What’s a Governor to Do?

Our elected officials probably spend a frightening amount of their time attending special events as guests of honor and speakers.  Their presence at various functions offers a form of legitimization for a group, a cause, or what-have-you.  But should we be surprised – or disappointed – if our elected officials fail to attend certain functions?

The governor of Maine is in some hot water because he’s not attending the NAACP’s state celebrations for Martin Luther King Jr. over the weekend.  Governor LePage is not personally attending, nor does he appear to be sending anyone from his office to represent him.  When people began to complain about this rather noticeable absence, the governor responded with all of the diplomacy and political astuteness that great politicians are known for. 
He told the complainers to “kiss my butt”.  Once I quit laughing, I started thinking.  
The story goes to pains (no doubt at the request of Governor LePage’s office) to offer evidence of his sensitivity to MLK, and to stress that his non-attendance is a matter of scheduling issues rather than a commentary on MLK.  Of course, the hope that this could be taken at face value is pretty naive these days.  Particularly when a minority group is involved.  
Must a governor personally endorse everything that the voters in that state have affirmed?  Is there no room to expect that as a human being, an elected official is not compelled to personally agree with every holiday or celebration, and that disagreement does not render the official incompetent or unworthy to govern and represent?
Mind you, the article in no way implies that Governor LePage is not attending because of any sort of personal issues with MLK or the NAACP.  But clearly those who are unhappy with his decision not to attend are taking it this way.  Given his flippant response to initial concerns, this is not entirely without merit.
Or is it?
One person is quoted as lamenting that the governor has “thrown down the gauntlet when this was just an invitation to come together”.  Of course, if it’s “just” an invitation, then why were people beginning to complain that the governor wasn’t able to make it?  Clearly it was more than just an invitation – it was an invitation with an expectation, and when the expectation wasn’t met, the governor was seen as being at fault and open to criticism.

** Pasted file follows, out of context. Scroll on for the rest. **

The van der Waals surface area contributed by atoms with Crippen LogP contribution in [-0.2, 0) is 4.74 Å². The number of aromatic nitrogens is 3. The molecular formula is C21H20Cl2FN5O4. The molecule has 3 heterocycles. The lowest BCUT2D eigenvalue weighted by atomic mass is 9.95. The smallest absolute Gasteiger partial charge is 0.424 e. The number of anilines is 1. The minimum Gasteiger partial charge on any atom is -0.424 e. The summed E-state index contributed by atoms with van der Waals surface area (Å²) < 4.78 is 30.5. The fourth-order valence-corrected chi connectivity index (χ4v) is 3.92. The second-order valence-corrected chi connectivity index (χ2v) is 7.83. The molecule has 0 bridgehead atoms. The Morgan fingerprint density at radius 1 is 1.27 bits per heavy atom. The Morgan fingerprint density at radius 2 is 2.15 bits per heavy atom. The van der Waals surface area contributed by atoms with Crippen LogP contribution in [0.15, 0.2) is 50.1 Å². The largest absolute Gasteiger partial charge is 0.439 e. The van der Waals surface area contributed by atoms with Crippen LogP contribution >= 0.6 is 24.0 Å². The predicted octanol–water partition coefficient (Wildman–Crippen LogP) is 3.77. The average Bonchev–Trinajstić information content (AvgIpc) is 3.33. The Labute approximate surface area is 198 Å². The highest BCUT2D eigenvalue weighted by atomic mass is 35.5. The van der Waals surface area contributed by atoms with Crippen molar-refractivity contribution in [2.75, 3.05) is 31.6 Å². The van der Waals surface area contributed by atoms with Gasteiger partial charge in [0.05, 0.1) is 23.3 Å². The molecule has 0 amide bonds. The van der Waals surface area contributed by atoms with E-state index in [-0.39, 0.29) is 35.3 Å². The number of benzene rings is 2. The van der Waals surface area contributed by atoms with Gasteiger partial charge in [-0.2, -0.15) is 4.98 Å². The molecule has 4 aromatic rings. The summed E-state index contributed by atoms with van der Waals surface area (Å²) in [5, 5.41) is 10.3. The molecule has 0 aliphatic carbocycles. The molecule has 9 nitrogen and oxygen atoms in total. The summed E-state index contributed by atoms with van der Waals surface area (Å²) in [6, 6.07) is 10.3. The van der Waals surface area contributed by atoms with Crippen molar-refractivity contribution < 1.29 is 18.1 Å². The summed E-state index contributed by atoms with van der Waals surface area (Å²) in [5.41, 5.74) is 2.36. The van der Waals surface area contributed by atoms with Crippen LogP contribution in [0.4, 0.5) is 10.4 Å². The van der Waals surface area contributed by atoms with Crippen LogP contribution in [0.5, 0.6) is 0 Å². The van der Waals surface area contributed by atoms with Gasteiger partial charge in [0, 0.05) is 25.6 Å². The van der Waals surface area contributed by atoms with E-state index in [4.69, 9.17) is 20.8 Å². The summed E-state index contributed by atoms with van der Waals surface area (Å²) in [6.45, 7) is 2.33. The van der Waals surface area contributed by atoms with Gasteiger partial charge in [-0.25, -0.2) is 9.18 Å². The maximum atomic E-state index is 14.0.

NAACP president Todd Jealous accuses the governor of inflaming the situation and “out of touch with our nation’s deep yearning for increased civility and racial healing.”  I’m assuming that this is in response to the “kiss my butt” comment.  Otherwise, why would failing to attend the events in question be any less civil than those who chose to complain and criticize the governor?  Wouldn’t the issue of civility have first come into play when the governor indicated that he was unable to attend?
I don’t know anything about Governor LePage or his issues privately or politically.  But this story leaves a lot of questions, and paints a clear picture that some invitations are not to be turned down because they aren’t really invitations.  They’re demands.  And demands are rarely “civil”, and probably not very often forms of “healing”, racial or otherwise.  
* * * * * 
So I went looking for other articles on this situation.
I found this rather biased editorial that takes the governor to task for being rude to his citizens.  Of course, the governor wasn’t being rude to his citizens, as near as I can tell.  He was being rude to a national level organization that was beginning to try to pressure him to change his plans by questioning and drawing attention to the issue.  This article also has further quotes from Governor LePage arguing that, basically, he has to make calls like this all the time because he can’t attend everything that everyone would like him to.  It seems like a valid point.  Except that, once again, certain invitations aren’t invitations, they’re expectations.
I have no interest in defending bigotry or racism, but I do question – based on these articles – whether that must be what is at play here, as certainly is now being insinuated to greater degrees.   I have no idea what Governor LePage’s other commitments are.  Frankly, as long as his motives are not racist, I don’t care.  He’s a human being who has to make choices.  Or more accurately, who seems to be challenging the facade that these sorts of things are actually choices rather than expectations.  Perhaps he’s just pointing to the man behind the curtain, and letting us draw our own conclusions.  
What are yours?

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